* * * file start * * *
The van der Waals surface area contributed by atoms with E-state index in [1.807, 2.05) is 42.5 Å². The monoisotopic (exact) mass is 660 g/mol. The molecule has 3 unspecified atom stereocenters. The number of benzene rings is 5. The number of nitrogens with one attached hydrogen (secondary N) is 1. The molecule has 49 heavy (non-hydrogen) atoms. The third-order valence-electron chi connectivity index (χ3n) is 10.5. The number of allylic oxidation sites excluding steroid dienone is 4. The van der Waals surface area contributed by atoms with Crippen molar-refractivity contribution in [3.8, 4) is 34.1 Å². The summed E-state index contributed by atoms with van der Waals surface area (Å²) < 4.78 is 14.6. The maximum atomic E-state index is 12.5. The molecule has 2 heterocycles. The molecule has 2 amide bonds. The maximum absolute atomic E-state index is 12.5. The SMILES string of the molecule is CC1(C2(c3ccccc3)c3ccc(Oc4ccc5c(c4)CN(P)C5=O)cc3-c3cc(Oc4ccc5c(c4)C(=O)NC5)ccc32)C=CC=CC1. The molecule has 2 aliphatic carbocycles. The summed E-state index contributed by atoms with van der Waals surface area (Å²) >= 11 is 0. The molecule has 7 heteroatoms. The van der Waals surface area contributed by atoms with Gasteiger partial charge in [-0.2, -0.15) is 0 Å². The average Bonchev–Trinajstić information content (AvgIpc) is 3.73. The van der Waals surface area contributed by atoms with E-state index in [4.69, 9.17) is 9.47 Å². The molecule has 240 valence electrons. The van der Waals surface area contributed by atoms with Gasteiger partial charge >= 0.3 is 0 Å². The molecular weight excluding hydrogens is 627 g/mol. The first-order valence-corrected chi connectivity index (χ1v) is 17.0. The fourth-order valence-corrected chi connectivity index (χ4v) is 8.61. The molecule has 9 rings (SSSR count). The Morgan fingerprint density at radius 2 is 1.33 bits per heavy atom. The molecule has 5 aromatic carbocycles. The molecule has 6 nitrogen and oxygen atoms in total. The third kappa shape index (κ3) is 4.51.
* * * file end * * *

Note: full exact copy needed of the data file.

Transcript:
The van der Waals surface area contributed by atoms with E-state index in [1.807, 2.05) is 42.5 Å². The monoisotopic (exact) mass is 660 g/mol. The molecule has 3 unspecified atom stereocenters. The number of benzene rings is 5. The number of nitrogens with one attached hydrogen (secondary N) is 1. The molecule has 49 heavy (non-hydrogen) atoms. The third-order valence-electron chi connectivity index (χ3n) is 10.5. The number of allylic oxidation sites excluding steroid dienone is 4. The van der Waals surface area contributed by atoms with Crippen molar-refractivity contribution in [3.8, 4) is 34.1 Å². The summed E-state index contributed by atoms with van der Waals surface area (Å²) < 4.78 is 14.6. The maximum atomic E-state index is 12.5. The molecule has 2 heterocycles. The molecule has 2 amide bonds. The maximum absolute atomic E-state index is 12.5. The SMILES string of the molecule is CC1(C2(c3ccccc3)c3ccc(Oc4ccc5c(c4)CN(P)C5=O)cc3-c3cc(Oc4ccc5c(c4)C(=O)NC5)ccc32)C=CC=CC1. The molecule has 2 aliphatic carbocycles. The summed E-state index contributed by atoms with van der Waals surface area (Å²) >= 11 is 0. The molecule has 7 heteroatoms. The van der Waals surface area contributed by atoms with Gasteiger partial charge in [-0.2, -0.15) is 0 Å². The average Bonchev–Trinajstić information content (AvgIpc) is 3.73. The van der Waals surface area contributed by atoms with E-state index in [4.69, 9.17) is 9.47 Å². The molecule has 240 valence electrons. The van der Waals surface area contributed by atoms with Gasteiger partial charge >= 0.3 is 0 Å². The molecular weight excluding hydrogens is 627 g/mol. The first-order valence-corrected chi connectivity index (χ1v) is 17.0. The fourth-order valence-corrected chi connectivity index (χ4v) is 8.61. The molecule has 9 rings (SSSR count). The Morgan fingerprint density at radius 2 is 1.33 bits per heavy atom. The molecule has 5 aromatic carbocycles. The molecule has 6 nitrogen and oxygen atoms in total. The third kappa shape index (κ3) is 4.51.